As crazy as it sounds, fall is right around the corner. What’s your strategy for post-harvest fertilizer application?  We’ve been getting questions about sulfur application as farmers look for their best options. If you’re thinking about sulfur, here are four things to consider to ensure the most efficient use for next year’s crop.
1. Your crop
Corn, alfalfa, and canola have shown the greatest benefit to fertilization of sulfur in Minnesota. Applying ahead of, or in the case of alfalfa to an established stand, make the most sense economically. Small grains have shown a potential for response on soils with low organic matter (3.0% or less) while soybean responses have been inconsistent.
 
2. Your soil type
Soils with greater potential for leaching are not good targets for fall sulfur application for sources that contain sulfate. Sulfate will move in the soil profile and soils with medium to coarse texture are not good targets for fall sulfur application. Fine textured poorly drained soils present less of a risk for leaching but still may require a spring application of S if fertilizer is applied in the fall.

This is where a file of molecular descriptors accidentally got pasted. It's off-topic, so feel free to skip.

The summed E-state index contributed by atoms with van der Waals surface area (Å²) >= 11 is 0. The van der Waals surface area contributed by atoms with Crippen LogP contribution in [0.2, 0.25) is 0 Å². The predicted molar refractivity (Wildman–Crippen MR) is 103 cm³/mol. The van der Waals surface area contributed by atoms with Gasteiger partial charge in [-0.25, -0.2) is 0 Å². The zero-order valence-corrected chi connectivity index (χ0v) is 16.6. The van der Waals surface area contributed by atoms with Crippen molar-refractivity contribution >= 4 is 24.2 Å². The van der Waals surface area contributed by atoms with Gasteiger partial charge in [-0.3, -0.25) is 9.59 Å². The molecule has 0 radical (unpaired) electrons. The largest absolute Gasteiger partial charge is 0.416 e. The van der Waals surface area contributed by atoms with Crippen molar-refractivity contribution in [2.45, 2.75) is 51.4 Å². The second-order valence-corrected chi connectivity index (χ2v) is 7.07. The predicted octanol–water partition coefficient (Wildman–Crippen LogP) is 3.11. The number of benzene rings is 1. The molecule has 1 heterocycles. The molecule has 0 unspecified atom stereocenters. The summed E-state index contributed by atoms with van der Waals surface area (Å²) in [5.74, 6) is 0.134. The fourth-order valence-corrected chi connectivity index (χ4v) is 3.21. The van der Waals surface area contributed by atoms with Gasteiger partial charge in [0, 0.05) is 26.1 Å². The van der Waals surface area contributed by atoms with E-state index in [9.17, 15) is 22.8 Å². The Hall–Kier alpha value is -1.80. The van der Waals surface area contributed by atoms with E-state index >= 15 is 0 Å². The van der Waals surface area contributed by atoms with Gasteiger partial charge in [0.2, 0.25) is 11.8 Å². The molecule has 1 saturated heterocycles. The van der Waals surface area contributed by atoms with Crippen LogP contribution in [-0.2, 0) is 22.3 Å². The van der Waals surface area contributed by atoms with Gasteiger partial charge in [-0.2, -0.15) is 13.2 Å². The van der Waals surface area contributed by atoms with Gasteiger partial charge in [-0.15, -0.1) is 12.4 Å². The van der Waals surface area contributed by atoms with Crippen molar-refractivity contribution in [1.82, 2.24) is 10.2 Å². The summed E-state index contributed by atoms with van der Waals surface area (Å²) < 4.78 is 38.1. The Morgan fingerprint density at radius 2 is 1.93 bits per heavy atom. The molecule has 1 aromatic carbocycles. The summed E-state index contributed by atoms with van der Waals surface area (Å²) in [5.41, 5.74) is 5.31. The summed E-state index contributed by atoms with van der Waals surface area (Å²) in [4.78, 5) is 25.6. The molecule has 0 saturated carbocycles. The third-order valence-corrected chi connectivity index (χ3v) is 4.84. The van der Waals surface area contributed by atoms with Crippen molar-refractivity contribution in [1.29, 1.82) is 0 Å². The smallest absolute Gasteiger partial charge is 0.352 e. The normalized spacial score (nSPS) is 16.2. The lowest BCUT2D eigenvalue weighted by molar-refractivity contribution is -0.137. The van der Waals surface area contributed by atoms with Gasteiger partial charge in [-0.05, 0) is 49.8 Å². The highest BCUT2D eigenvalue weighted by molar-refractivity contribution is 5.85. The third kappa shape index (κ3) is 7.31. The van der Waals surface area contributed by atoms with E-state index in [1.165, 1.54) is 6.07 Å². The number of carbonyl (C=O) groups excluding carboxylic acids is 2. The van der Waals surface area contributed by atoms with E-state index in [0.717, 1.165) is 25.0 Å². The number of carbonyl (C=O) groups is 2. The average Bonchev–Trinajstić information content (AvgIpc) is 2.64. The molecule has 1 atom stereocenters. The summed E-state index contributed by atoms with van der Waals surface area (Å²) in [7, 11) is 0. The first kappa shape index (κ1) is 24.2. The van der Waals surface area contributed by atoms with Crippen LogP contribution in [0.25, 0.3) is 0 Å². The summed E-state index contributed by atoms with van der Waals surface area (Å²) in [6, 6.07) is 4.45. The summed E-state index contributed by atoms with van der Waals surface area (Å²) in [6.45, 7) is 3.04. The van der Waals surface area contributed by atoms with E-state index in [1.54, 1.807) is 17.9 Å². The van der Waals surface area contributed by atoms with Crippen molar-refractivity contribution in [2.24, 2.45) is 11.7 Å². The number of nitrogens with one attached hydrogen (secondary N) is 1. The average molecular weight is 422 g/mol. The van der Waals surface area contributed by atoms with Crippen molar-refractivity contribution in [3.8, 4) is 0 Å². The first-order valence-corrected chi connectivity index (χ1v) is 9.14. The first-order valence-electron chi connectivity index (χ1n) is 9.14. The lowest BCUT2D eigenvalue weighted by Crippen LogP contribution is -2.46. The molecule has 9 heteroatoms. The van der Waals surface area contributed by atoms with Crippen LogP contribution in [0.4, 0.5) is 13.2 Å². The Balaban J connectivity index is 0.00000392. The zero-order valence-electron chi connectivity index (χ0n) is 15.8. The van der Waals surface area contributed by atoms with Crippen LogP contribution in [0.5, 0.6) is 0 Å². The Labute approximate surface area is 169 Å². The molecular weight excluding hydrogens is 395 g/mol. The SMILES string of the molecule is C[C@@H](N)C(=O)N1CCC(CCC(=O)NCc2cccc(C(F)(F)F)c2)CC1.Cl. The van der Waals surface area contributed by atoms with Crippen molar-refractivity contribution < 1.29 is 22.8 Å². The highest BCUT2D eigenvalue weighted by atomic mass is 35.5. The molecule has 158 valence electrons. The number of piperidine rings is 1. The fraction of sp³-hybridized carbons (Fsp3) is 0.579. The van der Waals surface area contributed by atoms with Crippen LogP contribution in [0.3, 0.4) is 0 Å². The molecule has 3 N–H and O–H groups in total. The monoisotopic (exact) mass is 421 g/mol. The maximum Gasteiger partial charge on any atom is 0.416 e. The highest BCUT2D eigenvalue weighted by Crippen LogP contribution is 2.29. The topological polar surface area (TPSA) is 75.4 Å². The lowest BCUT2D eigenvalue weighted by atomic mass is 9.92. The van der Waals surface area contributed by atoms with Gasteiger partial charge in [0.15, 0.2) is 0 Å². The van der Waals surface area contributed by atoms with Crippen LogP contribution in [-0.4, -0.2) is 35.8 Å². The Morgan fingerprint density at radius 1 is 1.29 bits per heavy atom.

3. Your sulfur source 
Sulfate sulfur presents the greatest risk for leaching. Elemental sulfur does not leach but it is difficult to predict the oxidation of elemental sulfur to sulfate. Oxidation is a process by which soil organisms convert elemental S to sulfate. The process requires moisture and is affected by temperature. With elemental S, you face less risk for leaching loss, but there may not be enough sulfate available in the spring when the plant needs it most.
4. Past results 
The weather significantly impacts sulfur availability. When applying in the fall, evaluate past results to determine the best course of action in future years. If plants are consistently S deficient in spring after a fall application, consider switching to all spring application or changing the source of S. Research has shown S deficiency can be corrected through the V5 growth stage in corn without a reduction in yield. Remember there are options with a spring deficiency that will still allow for maximum yield potential.
By: Daniel Kaiser, Extension Nutrient Management Specialist
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Support for this project was provided in part by the Agricultural Fertilizer Research & Education Council (AFREC).
Source: University of Minnesota Extension: Minnesota Crop News